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Proceedings Paper

A theoretical model of multi-agent quantum computing
Author(s): F. Matthew Mihelic M.D.
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Paper Abstract

The best design for practical quantum computing is one that emulates the multi-agent quantum logic function of natural biological systems. Such systems are theorized to be based upon a quantum gate formed by a nucleic acid Szilard engine (NASE) that converts Shannon entropy of encountered molecules into useful work of nucleic acid geometric reconfiguration. This theoretical mechanism is logically and thermodynamically reversible in this special case because it is literally constructed out of the (nucleic acid) information necessary for its function, thereby allowing the nucleic acid Szilard engine to function reversibly because, since the information by which it functions exists on both sides of the theoretical mechanism simultaneously, there would be no build-up of information within the theoretical mechanism, and therefore no irreversible thermodynamic energy cost would be necessary to erase information inside the mechanism. This symmetry breaking Szilard engine function is associated with emission and/or absorption of entangled photons that can provide quantum synchronization of other nucleic acid segments within and between cells. In this manner nucleic acids can be considered as a natural model of topological quantum computing in which the nonabelian interaction of genes can be represented within quantum knot/braid theory as anyon crosses determined by entropic loss or gain that leads to changes in nucleic acid covalent bond angles. This naturally occurring biological form of topological quantum computing can serve as a model for workable man-made multi-agent quantum computing systems.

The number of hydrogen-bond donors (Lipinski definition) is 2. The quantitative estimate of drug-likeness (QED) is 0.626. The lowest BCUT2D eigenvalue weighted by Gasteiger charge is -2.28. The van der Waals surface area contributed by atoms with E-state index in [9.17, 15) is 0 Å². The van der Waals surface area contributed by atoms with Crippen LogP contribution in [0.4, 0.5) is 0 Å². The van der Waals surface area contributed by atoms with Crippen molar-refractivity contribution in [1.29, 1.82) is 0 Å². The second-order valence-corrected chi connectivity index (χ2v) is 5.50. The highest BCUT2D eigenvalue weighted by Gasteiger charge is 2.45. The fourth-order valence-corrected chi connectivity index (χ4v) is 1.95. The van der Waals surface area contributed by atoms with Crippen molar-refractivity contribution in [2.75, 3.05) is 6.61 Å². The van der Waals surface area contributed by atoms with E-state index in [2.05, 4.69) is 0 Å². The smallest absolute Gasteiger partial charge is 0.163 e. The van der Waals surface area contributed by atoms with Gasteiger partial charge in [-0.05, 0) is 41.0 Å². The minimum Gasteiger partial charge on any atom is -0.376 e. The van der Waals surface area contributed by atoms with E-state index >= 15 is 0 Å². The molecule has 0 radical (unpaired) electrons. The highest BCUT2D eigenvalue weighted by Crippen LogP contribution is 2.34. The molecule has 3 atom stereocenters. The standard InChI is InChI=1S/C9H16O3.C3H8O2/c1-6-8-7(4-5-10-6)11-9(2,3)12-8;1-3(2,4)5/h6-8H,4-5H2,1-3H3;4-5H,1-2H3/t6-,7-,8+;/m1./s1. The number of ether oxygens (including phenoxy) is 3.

Paper Details

Date Published: 3 June 2011
PDF: 5 pages
Proc. SPIE 8057, Quantum Information and Computation IX, 80570P (3 June 2011); doi: 10.1117/12.883894
Show Author Affiliations
F. Matthew Mihelic M.D., Light Consulting (United States)


Published in SPIE Proceedings Vol. 8057:
Quantum Information and Computation IX
Eric Donkor; Andrew R. Pirich; Howard E. Brandt, Editor(s)

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